NASA shared the moment of hitting the asteroid for the first time

NASA shared the moment of hitting the asteroid for the first time

The spacecraft named Double Asteroid Orientation Test (DART) of the US Aerospace Agency (NASA) successfully crashed into the asteroid, which is about 11 million kilometers from the earth, on the night of September 27, as planned. NASA released the first detailed images of this “planetary defense test”.

In NASA’s live broadcast on September 27, DART, launched into space to test the world’s defense technology against potential asteroid or comet dangers, successfully crashed into the asteroid Dimorphos, which poses no threat to the world, just in time.

James Webb and the Hubble Space Telescopes took photos showing the impact of the impact on the moon Dimorphos of the asteroid Didymos.

Photographs of the $325 million DART mission were combined into a two-color time-lapse animation showing the spacecraft’s approach and subsequent brilliance at the moment of impact.

“Webb and Hubble show what we at NASA have always known to be true: We learn more when we work together,” said Bill Nelson, NASA President and former astronaut.

Nelson also added, “For the first time, Webb and Hubble have captured images simultaneously from the same target in the cosmos. All of humanity looks forward to discoveries regarding the DART mission and beyond.” said.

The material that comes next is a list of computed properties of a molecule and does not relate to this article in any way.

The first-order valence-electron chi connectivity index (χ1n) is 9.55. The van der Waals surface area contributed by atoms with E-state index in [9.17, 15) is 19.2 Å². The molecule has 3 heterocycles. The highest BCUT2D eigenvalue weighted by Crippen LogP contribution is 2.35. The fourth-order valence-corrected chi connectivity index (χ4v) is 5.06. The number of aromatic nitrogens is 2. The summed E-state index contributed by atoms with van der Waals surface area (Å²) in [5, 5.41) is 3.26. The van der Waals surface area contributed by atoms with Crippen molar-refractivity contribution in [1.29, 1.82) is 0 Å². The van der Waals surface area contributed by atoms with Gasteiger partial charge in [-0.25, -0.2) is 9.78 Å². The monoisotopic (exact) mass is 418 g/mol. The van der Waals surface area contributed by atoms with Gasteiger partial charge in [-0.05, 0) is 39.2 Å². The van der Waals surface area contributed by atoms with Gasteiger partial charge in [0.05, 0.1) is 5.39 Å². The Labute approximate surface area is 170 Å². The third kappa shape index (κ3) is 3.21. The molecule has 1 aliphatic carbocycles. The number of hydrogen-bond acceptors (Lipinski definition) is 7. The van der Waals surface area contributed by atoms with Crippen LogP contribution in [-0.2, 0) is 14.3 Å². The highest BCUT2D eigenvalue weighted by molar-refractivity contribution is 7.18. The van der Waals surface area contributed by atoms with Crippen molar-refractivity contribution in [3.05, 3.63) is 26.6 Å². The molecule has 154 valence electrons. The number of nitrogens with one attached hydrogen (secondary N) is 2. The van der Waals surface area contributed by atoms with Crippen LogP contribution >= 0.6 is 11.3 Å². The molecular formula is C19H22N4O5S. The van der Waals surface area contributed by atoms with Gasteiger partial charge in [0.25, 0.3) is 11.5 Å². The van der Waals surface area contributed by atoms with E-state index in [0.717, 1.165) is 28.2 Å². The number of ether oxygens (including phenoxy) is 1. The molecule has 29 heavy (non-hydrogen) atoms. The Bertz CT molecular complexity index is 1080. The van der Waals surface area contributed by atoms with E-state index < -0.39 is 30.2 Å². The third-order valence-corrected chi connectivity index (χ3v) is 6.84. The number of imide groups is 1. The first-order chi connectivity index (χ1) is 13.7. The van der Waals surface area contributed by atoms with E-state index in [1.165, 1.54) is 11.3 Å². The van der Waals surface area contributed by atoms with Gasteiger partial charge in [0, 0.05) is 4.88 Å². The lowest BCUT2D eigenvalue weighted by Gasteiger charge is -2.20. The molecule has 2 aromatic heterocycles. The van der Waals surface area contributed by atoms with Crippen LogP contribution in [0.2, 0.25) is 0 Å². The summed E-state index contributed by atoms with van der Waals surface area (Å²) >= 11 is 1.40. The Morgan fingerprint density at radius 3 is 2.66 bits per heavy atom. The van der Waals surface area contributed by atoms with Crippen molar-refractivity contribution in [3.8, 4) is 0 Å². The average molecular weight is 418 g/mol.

The DART spacecraft pushed a small piece (about 170 meters in diameter) called Dimorphos of the double asteroid, which it was locked in an autonomous position, to deflect it from its orbit at about 23,000 kilometers per hour.

The experimental collision, which was carried out for the first time to measure and prevent celestial objects that may pose a potential threat in the future, was also recorded by the Hubble, Webb and Lucy telescopes with the camera placed on DART, while those who watched the collision live watched the images with a delay of approximately 45 seconds.

“This was humanity’s first attempt to change the course of a celestial body,” the NASA official said in a live broadcast after the planned collision, led by the Johns Hopkins Applied Physics Laboratory in Maryland, which developed DART. Expressions of joy were heard.

The successful trial proved that a spacecraft can collide with a deliberately targeted asteroid to alter its trajectory in a way that can be measured using ground-based telescopes.

*The visuals of the news were served by the Associated Press.